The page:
Articles | Volume 18, issue 4
Hydrol. Earth Syst. Sci., 18, 1265–1272, 2014
https://doi.org/10.5194/hess-18-1265-2014

Special issue: Practice and strategies for managing water conflicts between...

Hydrol. Earth Syst. Sci., 18, 1265–1272, 2014
https://doi.org/10.5194/hess-18-1265-2014

Research article 01 Apr 2014

Research article | 01 Apr 2014

Upstream to downstream: a multiple-assessment-point approach for targeting non-point-source priority management areas at large watershed scale

L. Chen, Y. Zhong, G. Wei, and Z. Shen L. Chen et al.
  • State Key Laboratory of Water Environment Simulation, School of Environment, Beijing Normal University, Beijing 100875, People's Republic of China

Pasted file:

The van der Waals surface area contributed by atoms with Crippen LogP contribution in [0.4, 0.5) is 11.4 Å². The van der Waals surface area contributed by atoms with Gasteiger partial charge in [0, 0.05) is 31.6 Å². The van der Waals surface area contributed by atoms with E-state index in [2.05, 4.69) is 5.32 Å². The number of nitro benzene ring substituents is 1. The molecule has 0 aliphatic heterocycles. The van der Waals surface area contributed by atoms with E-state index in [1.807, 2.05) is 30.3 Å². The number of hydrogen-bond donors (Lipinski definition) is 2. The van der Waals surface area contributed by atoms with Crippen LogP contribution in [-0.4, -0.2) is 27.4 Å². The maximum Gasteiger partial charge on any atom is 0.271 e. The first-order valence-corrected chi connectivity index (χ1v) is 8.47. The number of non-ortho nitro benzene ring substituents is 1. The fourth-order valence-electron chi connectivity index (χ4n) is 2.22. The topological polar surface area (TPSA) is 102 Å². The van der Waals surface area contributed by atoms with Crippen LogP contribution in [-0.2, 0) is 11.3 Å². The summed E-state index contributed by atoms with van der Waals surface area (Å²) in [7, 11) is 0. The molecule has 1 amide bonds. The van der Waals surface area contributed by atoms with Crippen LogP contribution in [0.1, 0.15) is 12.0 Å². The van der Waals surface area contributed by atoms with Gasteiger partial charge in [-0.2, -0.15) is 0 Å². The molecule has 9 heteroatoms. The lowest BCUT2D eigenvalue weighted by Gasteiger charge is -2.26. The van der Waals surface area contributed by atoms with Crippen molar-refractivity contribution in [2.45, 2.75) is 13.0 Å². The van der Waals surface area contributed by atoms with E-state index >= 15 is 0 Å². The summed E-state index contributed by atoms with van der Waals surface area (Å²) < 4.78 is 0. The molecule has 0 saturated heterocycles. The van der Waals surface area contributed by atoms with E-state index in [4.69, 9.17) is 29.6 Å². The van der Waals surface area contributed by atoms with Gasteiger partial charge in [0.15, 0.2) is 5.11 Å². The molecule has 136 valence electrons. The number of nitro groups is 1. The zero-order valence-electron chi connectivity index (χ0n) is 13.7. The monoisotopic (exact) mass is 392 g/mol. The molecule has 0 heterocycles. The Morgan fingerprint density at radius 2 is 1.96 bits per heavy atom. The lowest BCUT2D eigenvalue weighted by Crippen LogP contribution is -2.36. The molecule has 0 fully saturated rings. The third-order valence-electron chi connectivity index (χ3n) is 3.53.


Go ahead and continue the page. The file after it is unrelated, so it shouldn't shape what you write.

Abstract. The identification of priority management areas (PMAs) is essential for the control of non-point-source (NPS) pollution, especially for a large-scale watershed. However, previous studies have typically focused on small-scale catchments adjacent to specific assessment points; thus, the interactions between multiple river points remain poorly understood. In this study, a multiple-assessment-point PMA (MAP-PMA) framework was proposed by integrating the upstream sources and the downstream transport aspects of NPS pollution. Daning River watershed was taken as a case study in this paper, which has demonstrated that the integration of the upstream input changes was vital for the final PMAs map, especially for downstream areas. Contrary to conventional wisdom, this research recommended that the NPS pollutants could be best controlled among the upstream high-level PMAs when protecting the water quality of the entire watershed. The MAP-PMA framework provided a more cost-effective tool for the establishment of conservation practices, especially for a large-scale watershed.